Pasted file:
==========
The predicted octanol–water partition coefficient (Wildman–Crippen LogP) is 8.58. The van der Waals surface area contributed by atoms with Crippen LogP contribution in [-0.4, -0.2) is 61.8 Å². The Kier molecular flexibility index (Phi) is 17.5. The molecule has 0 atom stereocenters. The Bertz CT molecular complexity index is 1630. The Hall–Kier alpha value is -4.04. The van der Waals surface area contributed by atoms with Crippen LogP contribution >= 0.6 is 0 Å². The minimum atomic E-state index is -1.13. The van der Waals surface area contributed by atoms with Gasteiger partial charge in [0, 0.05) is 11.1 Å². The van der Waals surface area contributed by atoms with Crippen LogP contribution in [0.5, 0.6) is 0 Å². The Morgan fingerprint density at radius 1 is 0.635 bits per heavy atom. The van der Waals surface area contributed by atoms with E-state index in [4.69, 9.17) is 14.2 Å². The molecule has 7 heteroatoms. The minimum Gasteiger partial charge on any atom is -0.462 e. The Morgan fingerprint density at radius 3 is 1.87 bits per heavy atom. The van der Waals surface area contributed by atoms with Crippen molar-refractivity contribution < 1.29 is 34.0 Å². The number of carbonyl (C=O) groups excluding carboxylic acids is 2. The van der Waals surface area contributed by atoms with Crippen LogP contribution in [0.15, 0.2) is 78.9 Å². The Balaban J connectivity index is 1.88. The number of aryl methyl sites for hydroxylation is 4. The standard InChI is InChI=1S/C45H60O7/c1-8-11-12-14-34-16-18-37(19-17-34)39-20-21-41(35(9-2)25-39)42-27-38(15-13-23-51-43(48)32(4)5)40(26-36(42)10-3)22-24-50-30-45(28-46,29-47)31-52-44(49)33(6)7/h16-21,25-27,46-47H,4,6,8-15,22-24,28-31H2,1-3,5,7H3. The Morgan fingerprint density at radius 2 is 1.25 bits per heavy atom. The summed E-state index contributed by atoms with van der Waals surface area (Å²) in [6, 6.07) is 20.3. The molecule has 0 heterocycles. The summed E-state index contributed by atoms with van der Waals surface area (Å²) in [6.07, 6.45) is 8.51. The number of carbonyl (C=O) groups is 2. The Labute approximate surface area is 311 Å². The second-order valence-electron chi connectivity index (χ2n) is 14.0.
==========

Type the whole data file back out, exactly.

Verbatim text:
The predicted octanol–water partition coefficient (Wildman–Crippen LogP) is 8.58. The van der Waals surface area contributed by atoms with Crippen LogP contribution in [-0.4, -0.2) is 61.8 Å². The Kier molecular flexibility index (Phi) is 17.5. The molecule has 0 atom stereocenters. The Bertz CT molecular complexity index is 1630. The Hall–Kier alpha value is -4.04. The van der Waals surface area contributed by atoms with Crippen LogP contribution >= 0.6 is 0 Å². The minimum atomic E-state index is -1.13. The van der Waals surface area contributed by atoms with Gasteiger partial charge in [0, 0.05) is 11.1 Å². The van der Waals surface area contributed by atoms with Crippen LogP contribution in [0.5, 0.6) is 0 Å². The Morgan fingerprint density at radius 1 is 0.635 bits per heavy atom. The van der Waals surface area contributed by atoms with E-state index in [4.69, 9.17) is 14.2 Å². The molecule has 7 heteroatoms. The minimum Gasteiger partial charge on any atom is -0.462 e. The Morgan fingerprint density at radius 3 is 1.87 bits per heavy atom. The van der Waals surface area contributed by atoms with Crippen molar-refractivity contribution < 1.29 is 34.0 Å². The number of carbonyl (C=O) groups excluding carboxylic acids is 2. The van der Waals surface area contributed by atoms with Crippen LogP contribution in [0.15, 0.2) is 78.9 Å². The Balaban J connectivity index is 1.88. The number of aryl methyl sites for hydroxylation is 4. The standard InChI is InChI=1S/C45H60O7/c1-8-11-12-14-34-16-18-37(19-17-34)39-20-21-41(35(9-2)25-39)42-27-38(15-13-23-51-43(48)32(4)5)40(26-36(42)10-3)22-24-50-30-45(28-46,29-47)31-52-44(49)33(6)7/h16-21,25-27,46-47H,4,6,8-15,22-24,28-31H2,1-3,5,7H3. The Morgan fingerprint density at radius 2 is 1.25 bits per heavy atom. The summed E-state index contributed by atoms with van der Waals surface area (Å²) in [6, 6.07) is 20.3. The molecule has 0 heterocycles. The summed E-state index contributed by atoms with van der Waals surface area (Å²) in [6.07, 6.45) is 8.51. The number of carbonyl (C=O) groups is 2. The Labute approximate surface area is 311 Å². The second-order valence-electron chi connectivity index (χ2n) is 14.0.